Ag Industry’s Strengths & Challenges (2013)
Roz Shirack and Adrienne Pauly
At the Agricultural Forum on Oct. 23, 2013, four panelists gave attendees an overview of Oregon’ s agricultural industry today, emphasizing its unique qualities and its current challenges.
Bruce Pokarney, Director of Communications at the Department of Agriculture, set the scene. Based on 2012 figures, agriculture represents 15% of Oregon’s total economy, provides 12% of its jobs, and is the state’s largest export sector by volume and second largest by value. Oregon absorbs 20% of its own agricultural production and exports 40% to other U.S. markets. The remaining 40% is exported to international markets, mostly Asian.
Despite its vibrant economy, three major concerns were cited by all the panelists.
1. The average age of Oregon farmers is 58 years. It is unclear who the next generation of farmers will be or where they will come from. Brenda Kirsch Frketich solved that dilemma for Krisch Family Farms. After enrolling at U.C.L.A. “to get away from the small-town environment of her youth,” she realized by the time she earned her degree in business that what she had left behind was a true asset. After graduation she returned home and is now Business Manager of Kirsch Family Farms, Inc.
2. There is an urban-rural divide, each side not able to understand the needs of the other. Marie Bowers, a fifth-generation grass seed grower from Harrisburg, Oregon, tells of one illustrative incident. Her company had a grass-seed field that abutted a golf course on university land. To harvest grass seed, the land must be dry and this activity raises a lot of dust. “The golfers complained because they just didn’t understand the need for harvesting during the dry season,” Bowers said.
3. Another major concern is the uncertainty of a labor supply. Oregon must compete with neighboring states for seasonal farm workers. Some Oregon strawberry growers have dropped that crop because they cannot always get the labor they need during the short harvest season. The Hood River Company has found a solution to this problem. By providing housing, they attract and keep farm workers and has them rotate between crops rather than between states. However, a broad solution to an adequate labor supply will require immigration reform at the federal level.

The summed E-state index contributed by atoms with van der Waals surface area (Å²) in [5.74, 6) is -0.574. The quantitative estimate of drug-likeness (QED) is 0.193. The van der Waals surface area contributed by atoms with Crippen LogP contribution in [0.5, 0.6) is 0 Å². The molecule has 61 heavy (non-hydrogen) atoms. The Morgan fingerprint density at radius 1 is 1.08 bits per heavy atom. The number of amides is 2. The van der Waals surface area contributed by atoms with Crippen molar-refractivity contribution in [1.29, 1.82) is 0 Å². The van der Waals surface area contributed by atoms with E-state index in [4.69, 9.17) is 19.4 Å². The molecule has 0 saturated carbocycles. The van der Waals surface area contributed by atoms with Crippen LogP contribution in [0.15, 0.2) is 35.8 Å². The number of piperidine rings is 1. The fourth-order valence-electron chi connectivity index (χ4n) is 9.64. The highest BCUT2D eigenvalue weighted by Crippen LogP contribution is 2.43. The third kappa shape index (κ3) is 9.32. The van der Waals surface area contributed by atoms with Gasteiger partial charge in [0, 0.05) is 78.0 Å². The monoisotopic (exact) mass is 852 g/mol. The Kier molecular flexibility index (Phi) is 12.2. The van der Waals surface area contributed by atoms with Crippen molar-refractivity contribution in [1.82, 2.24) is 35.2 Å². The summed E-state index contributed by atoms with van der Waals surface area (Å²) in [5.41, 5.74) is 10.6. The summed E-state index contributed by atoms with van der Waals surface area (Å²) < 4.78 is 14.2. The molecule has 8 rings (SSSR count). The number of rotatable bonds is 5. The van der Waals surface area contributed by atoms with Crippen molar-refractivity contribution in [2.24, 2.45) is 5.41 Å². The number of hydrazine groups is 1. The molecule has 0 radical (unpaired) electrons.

The diversity of Oregon crops–the state produces 220 different agricultural crops–is positive in every way. If a farm is reliant on one crop and for whatever reason that crop fails or produces poorly for one year, that can be a serious financial hardship. But if a farm produces a variety of crops, one crop’s failure can be balanced with other profitable ones.
Ivan Maluski, a director of the nonprofit Friends of Family Farms, explained “we are pro-pasture farmers,” meaning these farmers resist the “industrialization of agriculture.” The group’s Agricultural Reclamation Project lists a number of “priority items” including: Working with farmers and producers for effective food safety policies and enacting simple, clear product labeling guidelines. They advocate for socially responsible agriculture, Ivan said.
Oregon Women for Agriculture is another nonprofit organization that promotes agricultural interests in education and legislative issues. President Marie Bowers said the organization maintains a public relations program to distribute its messages through the media.
Audience questions brought up the topic of GMOs (genetically modified organisms). Bruce answered that generally U.S.D.A. testing and review is thorough and reliable. “We’ve had one accidental incident of GMO exposure in Oregon,” he said. “The State is looking at the issue, looking at all sides of it. But it is not a state issue, it’s a national issue.” Marie noted that she felt that federal regulations involving the use of sprays were fairly safe. Brenda said, “I agree with that.” Marie then added that if people are worried about the use of sprays or pesticides, “Go talk to the farmers. We have nothing to hide.”
Bruce concluded, “I’m an optimist. Having forums like this, and seeing the interest of the audience, I see the beginning of the dialogue we need.”